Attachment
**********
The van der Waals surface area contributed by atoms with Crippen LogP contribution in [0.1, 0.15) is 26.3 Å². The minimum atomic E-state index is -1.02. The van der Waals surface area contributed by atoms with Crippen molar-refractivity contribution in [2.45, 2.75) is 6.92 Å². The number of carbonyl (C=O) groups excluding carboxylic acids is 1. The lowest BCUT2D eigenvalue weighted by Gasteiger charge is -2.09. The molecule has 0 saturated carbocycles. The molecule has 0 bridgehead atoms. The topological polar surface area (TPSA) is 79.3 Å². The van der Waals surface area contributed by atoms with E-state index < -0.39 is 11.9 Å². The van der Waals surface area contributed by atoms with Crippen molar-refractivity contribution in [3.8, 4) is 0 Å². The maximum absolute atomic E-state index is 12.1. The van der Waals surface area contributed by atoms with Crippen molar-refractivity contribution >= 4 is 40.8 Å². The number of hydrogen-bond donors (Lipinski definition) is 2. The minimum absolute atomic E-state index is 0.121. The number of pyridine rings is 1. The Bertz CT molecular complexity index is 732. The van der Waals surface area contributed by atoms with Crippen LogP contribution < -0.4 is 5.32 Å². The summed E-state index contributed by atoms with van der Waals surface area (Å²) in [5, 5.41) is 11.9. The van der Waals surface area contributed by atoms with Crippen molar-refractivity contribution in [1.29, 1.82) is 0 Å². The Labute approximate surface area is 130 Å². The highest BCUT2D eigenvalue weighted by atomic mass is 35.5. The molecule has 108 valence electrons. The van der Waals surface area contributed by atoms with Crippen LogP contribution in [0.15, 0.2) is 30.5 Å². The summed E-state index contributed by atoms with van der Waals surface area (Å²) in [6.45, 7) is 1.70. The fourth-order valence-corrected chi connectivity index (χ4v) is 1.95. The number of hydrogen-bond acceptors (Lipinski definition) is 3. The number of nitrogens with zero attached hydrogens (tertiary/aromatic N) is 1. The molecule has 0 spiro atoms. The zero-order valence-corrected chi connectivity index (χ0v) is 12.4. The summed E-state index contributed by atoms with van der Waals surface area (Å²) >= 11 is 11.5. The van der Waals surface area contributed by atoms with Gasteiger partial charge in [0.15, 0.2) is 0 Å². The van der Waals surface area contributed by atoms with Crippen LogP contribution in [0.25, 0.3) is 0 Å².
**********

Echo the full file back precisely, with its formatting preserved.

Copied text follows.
The van der Waals surface area contributed by atoms with Crippen LogP contribution in [0.1, 0.15) is 26.3 Å². The minimum atomic E-state index is -1.02. The van der Waals surface area contributed by atoms with Crippen molar-refractivity contribution in [2.45, 2.75) is 6.92 Å². The number of carbonyl (C=O) groups excluding carboxylic acids is 1. The lowest BCUT2D eigenvalue weighted by Gasteiger charge is -2.09. The molecule has 0 saturated carbocycles. The molecule has 0 bridgehead atoms. The topological polar surface area (TPSA) is 79.3 Å². The van der Waals surface area contributed by atoms with E-state index < -0.39 is 11.9 Å². The van der Waals surface area contributed by atoms with Crippen molar-refractivity contribution in [3.8, 4) is 0 Å². The maximum absolute atomic E-state index is 12.1. The van der Waals surface area contributed by atoms with Crippen molar-refractivity contribution >= 4 is 40.8 Å². The number of hydrogen-bond donors (Lipinski definition) is 2. The minimum absolute atomic E-state index is 0.121. The number of pyridine rings is 1. The Bertz CT molecular complexity index is 732. The van der Waals surface area contributed by atoms with Crippen LogP contribution < -0.4 is 5.32 Å². The summed E-state index contributed by atoms with van der Waals surface area (Å²) in [5, 5.41) is 11.9. The van der Waals surface area contributed by atoms with Crippen molar-refractivity contribution in [1.29, 1.82) is 0 Å². The Labute approximate surface area is 130 Å². The highest BCUT2D eigenvalue weighted by atomic mass is 35.5. The molecule has 108 valence electrons. The van der Waals surface area contributed by atoms with Crippen LogP contribution in [0.15, 0.2) is 30.5 Å². The summed E-state index contributed by atoms with van der Waals surface area (Å²) in [6.45, 7) is 1.70. The fourth-order valence-corrected chi connectivity index (χ4v) is 1.95. The number of hydrogen-bond acceptors (Lipinski definition) is 3. The number of nitrogens with zero attached hydrogens (tertiary/aromatic N) is 1. The molecule has 0 spiro atoms. The zero-order valence-corrected chi connectivity index (χ0v) is 12.4. The summed E-state index contributed by atoms with van der Waals surface area (Å²) >= 11 is 11.5. The van der Waals surface area contributed by atoms with Gasteiger partial charge in [0.15, 0.2) is 0 Å². The van der Waals surface area contributed by atoms with Crippen LogP contribution in [0.25, 0.3) is 0 Å².